“I did not intend any of this.”
Jacob Bar Azazel looked up at his father. Jacob was as small as any of the children of men, wiry and strong but little. His father, though with sorcerous operations he had reformed his body, had kept his original Heaven-given stature. He had been a Bearer of the Word, and he still towered over his son, his goat-like legs and bat wings casting a shadow that covered the entire platform at the top of Ainok’s central Tower.
Azazel, first of the Princes of Ainok, looked out over his City of the Free, and his son turned and followed his gaze.
The city was watered and sluiced by its great canals. They brought bright clean water over sparkling stones from the Rivers of Eden in an immense spiral that touched the very middle of Ainok. The water made a single twist around the Grand Plaza in the city’s center and then spun back out again, a second spiral within the first, that carried the city’s filth out and away, to the foul swampy lake to its south.
The canals flowed through broad plazas and along wide boulevards. Every building in Ainok was squarely framed of dark woods and white stone, and everything sparkled. Now, as the first burning stink of the trails of the falling Bearers of the Sword reached Jacob’s nostrils, the Free People fled. In all their sizes, they jammed the city’s gates and streets, trampling each other and staining the streets red.
“They came in tents, at first,” Azazel continued. “They had heard of my rebellion, and though I raised no flag, they came to me anyway. I was their flag. They wanted to be free.” He turned and looked at his son, and his eyes were warm. “Everyone wants to be free. Not everyone understands the price.”
“What’s the price, papa?” Jacob asked. The top of the Tower felt intimate, warm, and safe, though the wrath of Heaven fell from the skies all around them and his people massacred itself in the streets below. Everything but the platform was remote and unreal.
Azazel turned again and looked down at the city. “When you are free,” he rumbled, his voice like a lion’s warning growl, “you must bear all the consequences of your actions alone.”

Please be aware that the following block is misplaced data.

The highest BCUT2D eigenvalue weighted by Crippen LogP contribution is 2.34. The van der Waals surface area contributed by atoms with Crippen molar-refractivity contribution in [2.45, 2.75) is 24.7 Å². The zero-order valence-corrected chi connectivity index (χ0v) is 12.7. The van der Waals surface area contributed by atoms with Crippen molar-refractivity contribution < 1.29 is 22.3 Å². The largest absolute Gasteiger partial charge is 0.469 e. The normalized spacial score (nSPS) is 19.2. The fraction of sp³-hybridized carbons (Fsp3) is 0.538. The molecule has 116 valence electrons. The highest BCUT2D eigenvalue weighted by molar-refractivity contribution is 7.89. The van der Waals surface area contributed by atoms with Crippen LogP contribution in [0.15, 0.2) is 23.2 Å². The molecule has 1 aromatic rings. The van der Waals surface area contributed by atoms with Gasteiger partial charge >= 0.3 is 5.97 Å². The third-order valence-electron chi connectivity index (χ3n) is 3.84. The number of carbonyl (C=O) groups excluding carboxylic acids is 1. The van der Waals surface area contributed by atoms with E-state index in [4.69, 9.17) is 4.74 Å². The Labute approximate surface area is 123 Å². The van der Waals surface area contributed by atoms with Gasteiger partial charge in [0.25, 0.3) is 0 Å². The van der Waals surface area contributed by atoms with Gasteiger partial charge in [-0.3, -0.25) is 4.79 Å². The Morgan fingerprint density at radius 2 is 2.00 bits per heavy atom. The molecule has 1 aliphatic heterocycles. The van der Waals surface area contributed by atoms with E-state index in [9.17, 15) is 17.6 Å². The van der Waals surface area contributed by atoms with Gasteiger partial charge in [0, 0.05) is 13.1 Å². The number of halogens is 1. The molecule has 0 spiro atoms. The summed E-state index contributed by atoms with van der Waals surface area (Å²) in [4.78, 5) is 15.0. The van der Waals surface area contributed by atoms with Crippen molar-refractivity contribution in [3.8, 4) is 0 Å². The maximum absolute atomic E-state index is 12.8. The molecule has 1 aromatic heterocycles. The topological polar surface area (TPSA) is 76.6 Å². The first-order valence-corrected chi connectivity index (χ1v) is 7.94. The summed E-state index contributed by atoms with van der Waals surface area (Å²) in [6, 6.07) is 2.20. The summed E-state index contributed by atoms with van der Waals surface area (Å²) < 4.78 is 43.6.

Jacob considered this. “What do you mean?”
His father sighed. “I mean that the city of tents became unlivable. We walked in our own excrement, we ate flies and breathed their eggs, and I could not sleep for the sounds of rutting and murder about me at all times.”
“Did you stay because of me?”
Azazel laughed and knelt. Standing at his father’s knee and under his wings was as good as being inside a building. Jacob grinned as his father gently mussed his hair. “I would have,” the Prince of the Free agreed. “But you did not exist then. I had not even met your mother.”
Jacob nodded, eager to hear the story though he didn’t understand it.
“I built this city.” Azazel stood again, his heavy hoofs clicking loudly on the white flagstones that paved the Tower’s platform. He stretched an enormous arm to point as he spoke. “I barred access to this plain while I worked, and I began by flooding it to clean it of the filth that was here. I dug the canals myself. I marked out the Grand Plaza and the Palace, but the first building I raised was this Tower, and here I finally planted my banner. And then I opened the roads again.”
“And they came.”
Azazel nodded solemnly. “They came. They gathered in the Plaza and they heard my rules, and they agreed to them. We would be rebels, but we would rebel together, and our consequences would be shared.”
Azazel looked to the horizon. Bearers of the Sword strode across fruited fields, igniting them with their fiery white touch. Jacob trembled to look at the vengeful angels, faces entirely hidden behind plate-like visors and tree-sized swords dripping liquid fire on the ground, but his father looked calm. Resolved.
“Now,” Azazel said slowly, “I wonder if I have taken full enough account of what the consequences really are.”